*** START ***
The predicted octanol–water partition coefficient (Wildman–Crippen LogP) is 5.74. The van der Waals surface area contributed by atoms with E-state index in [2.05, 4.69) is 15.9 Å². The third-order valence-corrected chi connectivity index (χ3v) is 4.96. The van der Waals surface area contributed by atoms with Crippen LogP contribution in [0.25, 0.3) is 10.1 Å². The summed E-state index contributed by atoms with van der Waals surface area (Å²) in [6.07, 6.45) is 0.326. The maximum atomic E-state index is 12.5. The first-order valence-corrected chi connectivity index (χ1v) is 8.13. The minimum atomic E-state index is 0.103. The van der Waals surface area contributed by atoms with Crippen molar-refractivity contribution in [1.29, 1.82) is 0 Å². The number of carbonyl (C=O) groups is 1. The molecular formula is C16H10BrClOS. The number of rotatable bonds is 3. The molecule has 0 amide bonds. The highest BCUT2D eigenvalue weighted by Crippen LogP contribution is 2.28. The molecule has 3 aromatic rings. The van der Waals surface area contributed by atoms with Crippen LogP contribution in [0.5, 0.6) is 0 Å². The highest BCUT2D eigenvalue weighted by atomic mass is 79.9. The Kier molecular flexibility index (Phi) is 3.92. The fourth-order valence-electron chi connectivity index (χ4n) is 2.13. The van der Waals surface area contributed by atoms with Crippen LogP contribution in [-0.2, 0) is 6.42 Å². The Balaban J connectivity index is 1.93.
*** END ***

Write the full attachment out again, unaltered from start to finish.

The predicted octanol–water partition coefficient (Wildman–Crippen LogP) is 5.74. The van der Waals surface area contributed by atoms with E-state index in [2.05, 4.69) is 15.9 Å². The third-order valence-corrected chi connectivity index (χ3v) is 4.96. The van der Waals surface area contributed by atoms with Crippen LogP contribution in [0.25, 0.3) is 10.1 Å². The summed E-state index contributed by atoms with van der Waals surface area (Å²) in [6.07, 6.45) is 0.326. The maximum atomic E-state index is 12.5. The first-order valence-corrected chi connectivity index (χ1v) is 8.13. The minimum atomic E-state index is 0.103. The van der Waals surface area contributed by atoms with Crippen molar-refractivity contribution in [1.29, 1.82) is 0 Å². The number of carbonyl (C=O) groups is 1. The molecular formula is C16H10BrClOS. The number of rotatable bonds is 3. The molecule has 0 amide bonds. The highest BCUT2D eigenvalue weighted by Crippen LogP contribution is 2.28. The molecule has 3 aromatic rings. The van der Waals surface area contributed by atoms with Crippen LogP contribution in [0.5, 0.6) is 0 Å². The highest BCUT2D eigenvalue weighted by atomic mass is 79.9. The Kier molecular flexibility index (Phi) is 3.92. The fourth-order valence-electron chi connectivity index (χ4n) is 2.13. The van der Waals surface area contributed by atoms with Crippen LogP contribution in [-0.2, 0) is 6.42 Å². The Balaban J connectivity index is 1.93.